Orioles legend Frank Robinson, who died earlier this month of bone cancer, will be honored with a public celebration of his barrier-breaking life and donations to museums dedicated to civil rights and African-American culture, the team announced today.
Players, now participating in workouts in Sarasota, Florida, will have a commemorative patch with Robinson’s number 20 on the sleeve of their jerseys for all spring training and regular season games.
As a tribute to Robinson, who became more of an outspoken civil rights activist after he was traded to Baltimore in 1965 and struggled to find housing in the segregated city and, years later, the first African-American manager in the sport’s history, the Orioles will make $20,000 donations to the Reginald F. Lewis of African American History and Culture, the National Civil Rights Museum in Memphis and the National Museum of African American History and Culture in Washington D.C.
Representatives from each museum will be honored before the team’s home opener against the New York Yankees on April 4, and there will be a video tribute and moment of silence.
“Throughout his 50-year career in professional baseball, Frank Robinson blazed a trail for the African American players, coaches, managers, and executives who followed in his footsteps,” Orioles executive vice president Jon Angelos said in a statement. “In honor of his tireless commitment to civil rights issues–including his efforts to improve housing opportunities for African Americans here in Baltimore–the Orioles will partner with three remarkable institutions that highlight the achievements of African Americans throughout our nation’s history.”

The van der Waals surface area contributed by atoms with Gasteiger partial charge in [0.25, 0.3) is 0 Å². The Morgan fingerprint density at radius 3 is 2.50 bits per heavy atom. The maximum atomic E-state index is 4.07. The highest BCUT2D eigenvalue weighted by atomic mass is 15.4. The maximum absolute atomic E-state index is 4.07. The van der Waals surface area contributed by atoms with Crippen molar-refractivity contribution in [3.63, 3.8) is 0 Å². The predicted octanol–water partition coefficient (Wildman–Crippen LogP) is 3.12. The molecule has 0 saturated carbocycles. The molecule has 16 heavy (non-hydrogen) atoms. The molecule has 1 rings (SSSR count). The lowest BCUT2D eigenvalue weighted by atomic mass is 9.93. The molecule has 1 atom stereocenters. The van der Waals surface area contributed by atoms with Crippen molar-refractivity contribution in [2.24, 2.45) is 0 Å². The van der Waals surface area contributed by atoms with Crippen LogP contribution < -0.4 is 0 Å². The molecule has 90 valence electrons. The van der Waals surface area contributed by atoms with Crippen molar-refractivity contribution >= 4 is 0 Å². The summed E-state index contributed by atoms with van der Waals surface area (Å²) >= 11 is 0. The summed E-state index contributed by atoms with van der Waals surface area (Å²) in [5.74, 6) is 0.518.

The team has plans for another celebration of Robinson, with guest speakers and a video tribute, for a later date in April.
And throughout the season, a back band will be placed over Robinson’s retired number marker on the facade of the left field upper deck.
Following the 1965 trade, Robinson went on to win the Triple Crown in the 1966 season, propelling the Orioles to their first World Series title. He took home MVP honors that year, and remains the only player to win the award in both the American and National League.
Robinson remained on the team through the 1971 season, after which he was traded to the Los Angeles Dodgers.
In 1988, he took over as manager of the Orioles in the midst of the the crushing 1988 season, and famously guided the club to playoff contention the very next year.
Robinson was elected to the National Baseball Hall of Fame in 1982.
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